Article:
A new study published in the Science journal shows that Google DeepMind’s GraphCast AI is able to beat traditional weather forecasters by a mile. The research says that Google’s weather-based AI model has “significantly outperformed” conventional methods used for predicting the weather, some of which are used by the European Centre for Medium-range Weather Forecast (ECMWF).
This is not a small achievement by any means as conventional weather forecasting is already a triumph of science and engineering, making some of the most complex systems on earth. The most advanced weather predicting systems around the world can produce a 10-day forecast in only an hour.
Deepmind’s VP of research, Pushmeet Kohli said: “Weather prediction is one of the most challenging problems that humanity has been working on for a long, long time. If you look at what has happened in the last few years with climate change, this is an incredibly important problem.”
However, Google DeepMind’s GraphCastAI was able to produce a 10-day weather forecast in just 10 minutes with its machine learning-based weather prediction (MLWP). According to the Financial Times, the research showed that the results were not only quicker but also more accurate than conventional methods. Needless to say, this represents a turning point in weather forecasting.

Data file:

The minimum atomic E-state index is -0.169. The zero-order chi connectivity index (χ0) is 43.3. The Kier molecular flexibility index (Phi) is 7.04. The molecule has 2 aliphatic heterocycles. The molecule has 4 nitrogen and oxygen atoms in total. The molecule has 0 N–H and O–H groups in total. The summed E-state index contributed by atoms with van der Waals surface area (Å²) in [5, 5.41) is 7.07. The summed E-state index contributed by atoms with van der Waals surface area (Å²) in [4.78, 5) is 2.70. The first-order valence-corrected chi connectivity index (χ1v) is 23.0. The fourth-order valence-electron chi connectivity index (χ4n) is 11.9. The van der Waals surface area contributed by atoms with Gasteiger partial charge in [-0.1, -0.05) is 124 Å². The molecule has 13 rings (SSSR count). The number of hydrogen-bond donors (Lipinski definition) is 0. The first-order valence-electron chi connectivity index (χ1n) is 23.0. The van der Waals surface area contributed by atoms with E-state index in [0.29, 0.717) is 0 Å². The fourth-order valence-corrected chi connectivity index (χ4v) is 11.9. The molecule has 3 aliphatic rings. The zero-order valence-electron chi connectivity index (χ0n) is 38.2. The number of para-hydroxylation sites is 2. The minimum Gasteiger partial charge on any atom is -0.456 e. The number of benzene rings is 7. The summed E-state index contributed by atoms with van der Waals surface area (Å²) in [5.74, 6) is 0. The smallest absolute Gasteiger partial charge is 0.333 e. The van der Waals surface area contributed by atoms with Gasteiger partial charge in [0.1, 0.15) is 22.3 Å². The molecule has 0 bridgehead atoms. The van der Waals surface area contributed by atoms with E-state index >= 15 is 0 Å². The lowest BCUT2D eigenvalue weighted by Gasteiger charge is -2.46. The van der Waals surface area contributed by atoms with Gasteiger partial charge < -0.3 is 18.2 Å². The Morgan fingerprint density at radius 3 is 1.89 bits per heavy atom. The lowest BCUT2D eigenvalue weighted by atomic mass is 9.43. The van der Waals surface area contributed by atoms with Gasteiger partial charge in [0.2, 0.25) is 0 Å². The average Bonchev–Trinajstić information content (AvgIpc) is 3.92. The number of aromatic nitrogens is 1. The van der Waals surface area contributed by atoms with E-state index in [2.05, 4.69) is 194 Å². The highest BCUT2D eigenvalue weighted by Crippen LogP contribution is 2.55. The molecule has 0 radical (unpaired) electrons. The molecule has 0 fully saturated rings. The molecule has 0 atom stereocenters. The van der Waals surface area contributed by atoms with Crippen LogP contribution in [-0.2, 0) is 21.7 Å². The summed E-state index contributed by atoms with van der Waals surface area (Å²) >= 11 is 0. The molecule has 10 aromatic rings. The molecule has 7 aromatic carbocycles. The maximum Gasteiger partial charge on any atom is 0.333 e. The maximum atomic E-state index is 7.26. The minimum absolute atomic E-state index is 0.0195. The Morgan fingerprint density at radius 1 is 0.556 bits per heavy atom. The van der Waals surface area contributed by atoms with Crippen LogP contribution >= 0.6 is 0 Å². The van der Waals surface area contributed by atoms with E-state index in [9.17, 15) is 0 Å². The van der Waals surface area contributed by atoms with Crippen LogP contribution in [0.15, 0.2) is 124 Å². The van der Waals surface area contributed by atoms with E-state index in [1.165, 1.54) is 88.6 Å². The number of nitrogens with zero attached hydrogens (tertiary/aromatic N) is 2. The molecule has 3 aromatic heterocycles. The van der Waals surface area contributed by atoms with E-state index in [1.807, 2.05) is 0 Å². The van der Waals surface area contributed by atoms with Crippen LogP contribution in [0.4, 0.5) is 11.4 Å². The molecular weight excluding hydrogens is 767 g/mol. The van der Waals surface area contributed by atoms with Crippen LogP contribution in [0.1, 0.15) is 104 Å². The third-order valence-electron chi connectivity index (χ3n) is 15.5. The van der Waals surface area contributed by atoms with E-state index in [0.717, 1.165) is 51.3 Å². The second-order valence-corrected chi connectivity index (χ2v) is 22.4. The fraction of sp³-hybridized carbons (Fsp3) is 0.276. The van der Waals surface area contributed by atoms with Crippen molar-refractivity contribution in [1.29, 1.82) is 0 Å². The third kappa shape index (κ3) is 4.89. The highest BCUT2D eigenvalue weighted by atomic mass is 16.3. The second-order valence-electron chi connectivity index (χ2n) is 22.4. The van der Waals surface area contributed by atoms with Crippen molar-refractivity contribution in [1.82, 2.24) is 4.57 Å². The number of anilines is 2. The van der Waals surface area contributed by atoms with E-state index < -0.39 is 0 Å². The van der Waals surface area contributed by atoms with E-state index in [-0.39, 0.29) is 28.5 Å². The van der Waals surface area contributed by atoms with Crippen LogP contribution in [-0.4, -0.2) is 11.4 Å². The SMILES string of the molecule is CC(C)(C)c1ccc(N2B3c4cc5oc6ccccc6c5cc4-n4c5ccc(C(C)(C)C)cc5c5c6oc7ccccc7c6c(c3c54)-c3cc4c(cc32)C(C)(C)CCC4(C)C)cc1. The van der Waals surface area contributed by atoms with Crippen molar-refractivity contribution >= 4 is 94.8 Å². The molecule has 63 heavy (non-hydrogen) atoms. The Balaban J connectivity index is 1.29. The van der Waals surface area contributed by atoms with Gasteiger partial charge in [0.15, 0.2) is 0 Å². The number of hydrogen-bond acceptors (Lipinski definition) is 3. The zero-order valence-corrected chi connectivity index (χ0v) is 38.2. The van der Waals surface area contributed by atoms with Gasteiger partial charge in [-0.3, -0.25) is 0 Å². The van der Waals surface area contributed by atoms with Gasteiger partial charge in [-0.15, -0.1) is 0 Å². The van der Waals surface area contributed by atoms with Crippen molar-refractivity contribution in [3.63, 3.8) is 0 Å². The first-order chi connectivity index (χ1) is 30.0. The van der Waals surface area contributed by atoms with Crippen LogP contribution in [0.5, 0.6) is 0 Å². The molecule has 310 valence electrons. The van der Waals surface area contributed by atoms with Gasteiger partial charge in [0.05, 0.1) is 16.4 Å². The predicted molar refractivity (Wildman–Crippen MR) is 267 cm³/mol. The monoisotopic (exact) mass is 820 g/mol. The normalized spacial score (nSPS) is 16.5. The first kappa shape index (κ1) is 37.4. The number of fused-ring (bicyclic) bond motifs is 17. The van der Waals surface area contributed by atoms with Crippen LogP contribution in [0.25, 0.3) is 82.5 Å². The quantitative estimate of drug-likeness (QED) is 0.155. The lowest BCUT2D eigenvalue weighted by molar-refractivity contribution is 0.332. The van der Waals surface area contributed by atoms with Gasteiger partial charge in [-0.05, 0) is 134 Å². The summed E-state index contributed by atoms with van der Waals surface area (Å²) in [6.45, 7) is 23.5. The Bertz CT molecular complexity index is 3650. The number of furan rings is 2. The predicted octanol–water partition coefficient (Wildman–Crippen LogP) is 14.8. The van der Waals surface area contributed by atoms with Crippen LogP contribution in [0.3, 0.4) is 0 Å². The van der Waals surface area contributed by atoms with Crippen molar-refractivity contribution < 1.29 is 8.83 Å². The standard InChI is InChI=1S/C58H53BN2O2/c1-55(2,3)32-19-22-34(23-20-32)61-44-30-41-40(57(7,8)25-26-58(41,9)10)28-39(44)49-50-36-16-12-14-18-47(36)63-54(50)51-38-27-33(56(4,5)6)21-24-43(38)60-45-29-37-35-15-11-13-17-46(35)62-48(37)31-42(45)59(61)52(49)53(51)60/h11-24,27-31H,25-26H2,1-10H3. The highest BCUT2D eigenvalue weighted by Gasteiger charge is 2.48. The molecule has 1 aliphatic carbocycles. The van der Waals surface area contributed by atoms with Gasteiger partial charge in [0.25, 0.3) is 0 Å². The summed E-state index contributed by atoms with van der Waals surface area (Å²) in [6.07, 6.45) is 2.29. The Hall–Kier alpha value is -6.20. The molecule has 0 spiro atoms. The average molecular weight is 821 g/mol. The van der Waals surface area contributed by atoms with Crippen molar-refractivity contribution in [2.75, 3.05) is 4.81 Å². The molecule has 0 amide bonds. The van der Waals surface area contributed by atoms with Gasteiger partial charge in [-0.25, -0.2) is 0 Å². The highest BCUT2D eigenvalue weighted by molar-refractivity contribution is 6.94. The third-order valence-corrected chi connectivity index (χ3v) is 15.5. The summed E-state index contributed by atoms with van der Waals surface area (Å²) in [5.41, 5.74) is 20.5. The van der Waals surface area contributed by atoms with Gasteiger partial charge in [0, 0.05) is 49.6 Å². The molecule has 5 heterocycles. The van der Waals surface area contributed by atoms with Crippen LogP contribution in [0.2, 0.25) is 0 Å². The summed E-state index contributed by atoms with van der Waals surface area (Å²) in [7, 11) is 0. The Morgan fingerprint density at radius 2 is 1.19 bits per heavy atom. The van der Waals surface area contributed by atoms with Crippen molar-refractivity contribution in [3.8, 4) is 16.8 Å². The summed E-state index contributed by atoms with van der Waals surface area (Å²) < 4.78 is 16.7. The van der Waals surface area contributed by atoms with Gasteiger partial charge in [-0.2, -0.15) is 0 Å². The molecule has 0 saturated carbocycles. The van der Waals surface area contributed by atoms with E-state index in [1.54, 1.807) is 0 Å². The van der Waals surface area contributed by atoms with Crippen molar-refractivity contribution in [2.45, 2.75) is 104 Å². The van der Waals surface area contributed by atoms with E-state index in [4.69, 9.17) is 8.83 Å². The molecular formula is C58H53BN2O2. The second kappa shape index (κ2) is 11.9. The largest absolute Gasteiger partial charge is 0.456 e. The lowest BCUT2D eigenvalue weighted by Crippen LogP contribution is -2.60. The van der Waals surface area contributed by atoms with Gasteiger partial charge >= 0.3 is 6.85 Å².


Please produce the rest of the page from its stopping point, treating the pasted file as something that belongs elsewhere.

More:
GraphCast was able to predict where Hurricane Lee, a powerful storm in North America, would hit the land three days ahead of traditional weather forecasting.
GraphCast uses the most recent pair of Earth’s weather snapshots—the current moment and those from six hours ago—to predict the forthcoming weather conditions six hours into the future. The model has been trained using 39 years of historical data procured from the ECMWF.
But as with all current AI models, GraphCast also comes with certain limitations. For instance, it has more trouble in long-term weather forecasts when compared to non-AI-based systems.
Nevertheless, ECMWF machine learning specialist Matthew Chantry said that once GraphCast is properly trained on a wide set of historical data, it will present a much cheaper solution to currently available weather forecasters as they rely on powerful and expensive supercomputers.
He said: “We might be talking about 1,000 times cheaper in terms of energy consumption. That is a miraculous improvement.”